|Use of foreign Language||Training in relevant and technical vocabulary, and identification of differences in terminology, should be offered to participants at the beginning of the learning processes.|
|Provision of specific details||The provision of information or the preparation of any written documents to participants by organisers/facilitators should include two sections: a shorter and more specified section where specific and contexualised data and/information is written concisely and another section including longer and more comprehensive and detailed information which raises more questions and stimulates debates.|
|Ways of solving problems||Some pre-organised activities (e.g. workshops, seminars) should allow participants to choose between parallel activities; one focusing on 'trial and error' activities and experiments, and another offering more conventional and intuitive discussions and brainstorming.|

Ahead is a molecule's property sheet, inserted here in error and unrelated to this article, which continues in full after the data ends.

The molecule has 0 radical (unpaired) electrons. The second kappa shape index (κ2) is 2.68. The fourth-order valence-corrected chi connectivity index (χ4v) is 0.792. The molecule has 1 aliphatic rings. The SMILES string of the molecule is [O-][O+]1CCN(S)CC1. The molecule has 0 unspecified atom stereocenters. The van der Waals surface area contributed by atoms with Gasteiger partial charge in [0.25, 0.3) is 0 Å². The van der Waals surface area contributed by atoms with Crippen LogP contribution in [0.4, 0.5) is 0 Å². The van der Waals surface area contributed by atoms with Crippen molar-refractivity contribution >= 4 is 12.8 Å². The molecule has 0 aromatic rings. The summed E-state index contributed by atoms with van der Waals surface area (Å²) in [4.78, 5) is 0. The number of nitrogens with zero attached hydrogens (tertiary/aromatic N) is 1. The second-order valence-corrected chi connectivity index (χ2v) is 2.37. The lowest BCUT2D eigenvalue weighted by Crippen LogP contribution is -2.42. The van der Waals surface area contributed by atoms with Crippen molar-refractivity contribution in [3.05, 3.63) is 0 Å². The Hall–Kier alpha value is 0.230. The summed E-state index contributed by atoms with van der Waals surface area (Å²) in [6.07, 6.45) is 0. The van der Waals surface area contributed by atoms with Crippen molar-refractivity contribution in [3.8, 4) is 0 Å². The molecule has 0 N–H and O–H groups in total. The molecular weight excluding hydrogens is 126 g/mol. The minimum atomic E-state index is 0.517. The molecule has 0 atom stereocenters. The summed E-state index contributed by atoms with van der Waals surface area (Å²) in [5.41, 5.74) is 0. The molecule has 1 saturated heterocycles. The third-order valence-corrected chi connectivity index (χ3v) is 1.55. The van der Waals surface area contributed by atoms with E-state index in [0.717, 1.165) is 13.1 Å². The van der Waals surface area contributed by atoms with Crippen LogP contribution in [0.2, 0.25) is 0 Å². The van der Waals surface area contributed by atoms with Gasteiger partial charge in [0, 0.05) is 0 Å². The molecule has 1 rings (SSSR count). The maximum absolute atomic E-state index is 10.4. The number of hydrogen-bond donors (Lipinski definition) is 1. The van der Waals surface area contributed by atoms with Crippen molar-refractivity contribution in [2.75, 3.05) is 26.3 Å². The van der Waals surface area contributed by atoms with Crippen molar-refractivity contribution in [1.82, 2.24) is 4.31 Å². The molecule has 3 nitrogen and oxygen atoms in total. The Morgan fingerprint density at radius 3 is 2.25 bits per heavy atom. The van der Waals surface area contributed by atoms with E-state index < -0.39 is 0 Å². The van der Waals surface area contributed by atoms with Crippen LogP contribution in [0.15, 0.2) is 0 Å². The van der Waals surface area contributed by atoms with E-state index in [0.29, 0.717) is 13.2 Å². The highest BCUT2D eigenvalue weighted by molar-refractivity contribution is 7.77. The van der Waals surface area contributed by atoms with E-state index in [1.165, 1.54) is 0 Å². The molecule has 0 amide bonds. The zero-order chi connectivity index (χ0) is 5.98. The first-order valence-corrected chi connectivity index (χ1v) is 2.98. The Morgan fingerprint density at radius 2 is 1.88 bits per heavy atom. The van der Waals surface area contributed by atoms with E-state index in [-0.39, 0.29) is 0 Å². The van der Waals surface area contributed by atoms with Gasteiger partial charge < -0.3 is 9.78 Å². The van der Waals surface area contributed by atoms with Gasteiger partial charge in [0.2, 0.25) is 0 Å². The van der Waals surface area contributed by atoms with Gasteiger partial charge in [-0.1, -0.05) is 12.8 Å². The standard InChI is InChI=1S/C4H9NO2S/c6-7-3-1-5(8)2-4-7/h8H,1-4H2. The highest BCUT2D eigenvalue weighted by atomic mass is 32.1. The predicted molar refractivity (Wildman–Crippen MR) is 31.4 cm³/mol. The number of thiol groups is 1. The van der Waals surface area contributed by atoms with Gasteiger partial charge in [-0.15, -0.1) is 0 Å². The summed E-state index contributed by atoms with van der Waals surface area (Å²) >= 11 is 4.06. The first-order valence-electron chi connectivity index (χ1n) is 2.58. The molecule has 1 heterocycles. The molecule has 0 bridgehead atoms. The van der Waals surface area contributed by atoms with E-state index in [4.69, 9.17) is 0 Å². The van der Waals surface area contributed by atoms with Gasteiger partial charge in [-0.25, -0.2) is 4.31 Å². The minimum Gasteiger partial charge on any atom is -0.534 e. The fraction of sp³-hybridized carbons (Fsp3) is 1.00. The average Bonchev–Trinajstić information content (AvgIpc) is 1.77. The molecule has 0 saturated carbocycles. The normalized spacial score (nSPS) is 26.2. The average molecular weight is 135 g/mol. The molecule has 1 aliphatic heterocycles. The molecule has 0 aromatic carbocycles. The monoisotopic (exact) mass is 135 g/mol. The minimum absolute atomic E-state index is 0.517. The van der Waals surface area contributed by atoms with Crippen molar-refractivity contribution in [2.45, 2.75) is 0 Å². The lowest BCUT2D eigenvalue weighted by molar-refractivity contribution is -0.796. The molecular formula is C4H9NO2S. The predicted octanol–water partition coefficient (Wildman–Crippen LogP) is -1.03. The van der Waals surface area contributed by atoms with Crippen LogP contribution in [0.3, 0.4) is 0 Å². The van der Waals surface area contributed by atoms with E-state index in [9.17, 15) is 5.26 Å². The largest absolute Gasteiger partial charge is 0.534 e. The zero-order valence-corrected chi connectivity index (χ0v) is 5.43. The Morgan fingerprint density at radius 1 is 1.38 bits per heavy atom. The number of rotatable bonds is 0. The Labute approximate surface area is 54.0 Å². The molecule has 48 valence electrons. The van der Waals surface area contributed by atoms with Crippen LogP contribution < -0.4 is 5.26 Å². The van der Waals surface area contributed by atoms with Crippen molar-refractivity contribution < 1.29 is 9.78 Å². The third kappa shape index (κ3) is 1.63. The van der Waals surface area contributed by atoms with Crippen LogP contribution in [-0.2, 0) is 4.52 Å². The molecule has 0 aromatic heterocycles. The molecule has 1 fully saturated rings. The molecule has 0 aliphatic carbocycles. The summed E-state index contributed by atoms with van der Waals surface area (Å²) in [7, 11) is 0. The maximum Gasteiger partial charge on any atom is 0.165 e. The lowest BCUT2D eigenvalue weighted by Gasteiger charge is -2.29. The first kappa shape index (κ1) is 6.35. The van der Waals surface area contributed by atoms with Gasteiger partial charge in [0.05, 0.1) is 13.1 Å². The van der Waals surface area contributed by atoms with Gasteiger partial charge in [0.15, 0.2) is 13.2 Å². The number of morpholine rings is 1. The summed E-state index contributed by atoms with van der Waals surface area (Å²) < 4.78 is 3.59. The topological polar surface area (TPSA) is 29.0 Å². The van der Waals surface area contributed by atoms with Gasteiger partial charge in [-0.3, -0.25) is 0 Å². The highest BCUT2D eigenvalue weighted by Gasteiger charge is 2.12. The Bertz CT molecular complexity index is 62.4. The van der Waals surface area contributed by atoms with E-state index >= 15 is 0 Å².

|Historical trajectories||Differences deriving from historical trajectories including processes and discussions related to the perceptions of symbols and quality of life (e.g. ,more tendency to emphasize patriotism in Finland than in Sweden) should be introduced to the participants by actors from both sides of the border.|
The study shows that a more fine-grained approach is needed for understanding and improving knowledge transfer between neighbouring national cultures in CBRs.
Expected final results and their potential impact
- A comparison of the perceived cultural and cognitive differences affecting knowledge transfer amongst actors in adjacent cross border regions (TornioHaparanda) to those amongst actors in 'distant' border regions (Vasa and Umea).